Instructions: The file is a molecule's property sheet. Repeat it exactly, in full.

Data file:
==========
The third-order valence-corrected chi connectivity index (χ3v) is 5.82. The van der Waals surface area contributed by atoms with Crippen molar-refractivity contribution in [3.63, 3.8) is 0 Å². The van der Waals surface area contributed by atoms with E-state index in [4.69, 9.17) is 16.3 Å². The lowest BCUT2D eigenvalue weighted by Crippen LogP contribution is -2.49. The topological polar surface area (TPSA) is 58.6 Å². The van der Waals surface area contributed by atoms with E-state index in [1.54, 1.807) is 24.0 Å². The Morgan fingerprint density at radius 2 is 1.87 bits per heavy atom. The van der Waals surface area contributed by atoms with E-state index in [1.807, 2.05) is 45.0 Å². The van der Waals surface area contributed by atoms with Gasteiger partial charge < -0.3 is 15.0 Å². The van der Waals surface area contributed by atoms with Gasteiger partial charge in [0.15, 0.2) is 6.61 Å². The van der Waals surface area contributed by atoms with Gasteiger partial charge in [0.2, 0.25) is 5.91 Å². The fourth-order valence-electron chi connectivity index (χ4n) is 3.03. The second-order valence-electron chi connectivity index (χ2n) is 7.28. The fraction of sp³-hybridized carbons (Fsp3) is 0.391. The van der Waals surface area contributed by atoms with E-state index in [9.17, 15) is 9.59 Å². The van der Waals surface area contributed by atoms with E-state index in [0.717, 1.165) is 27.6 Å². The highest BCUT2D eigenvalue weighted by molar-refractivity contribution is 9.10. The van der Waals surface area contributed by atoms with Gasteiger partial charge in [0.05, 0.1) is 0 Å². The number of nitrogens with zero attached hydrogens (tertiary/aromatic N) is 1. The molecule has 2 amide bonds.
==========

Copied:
The third-order valence-corrected chi connectivity index (χ3v) is 5.82. The van der Waals surface area contributed by atoms with Crippen molar-refractivity contribution in [3.63, 3.8) is 0 Å². The van der Waals surface area contributed by atoms with E-state index in [4.69, 9.17) is 16.3 Å². The lowest BCUT2D eigenvalue weighted by Crippen LogP contribution is -2.49. The topological polar surface area (TPSA) is 58.6 Å². The van der Waals surface area contributed by atoms with E-state index in [1.54, 1.807) is 24.0 Å². The Morgan fingerprint density at radius 2 is 1.87 bits per heavy atom. The van der Waals surface area contributed by atoms with E-state index in [1.807, 2.05) is 45.0 Å². The van der Waals surface area contributed by atoms with Gasteiger partial charge < -0.3 is 15.0 Å². The van der Waals surface area contributed by atoms with Gasteiger partial charge in [0.15, 0.2) is 6.61 Å². The van der Waals surface area contributed by atoms with Gasteiger partial charge in [0.2, 0.25) is 5.91 Å². The fourth-order valence-electron chi connectivity index (χ4n) is 3.03. The second-order valence-electron chi connectivity index (χ2n) is 7.28. The fraction of sp³-hybridized carbons (Fsp3) is 0.391. The van der Waals surface area contributed by atoms with E-state index in [9.17, 15) is 9.59 Å². The van der Waals surface area contributed by atoms with E-state index in [0.717, 1.165) is 27.6 Å². The highest BCUT2D eigenvalue weighted by molar-refractivity contribution is 9.10. The van der Waals surface area contributed by atoms with Gasteiger partial charge in [0.05, 0.1) is 0 Å². The number of nitrogens with zero attached hydrogens (tertiary/aromatic N) is 1. The molecule has 2 amide bonds.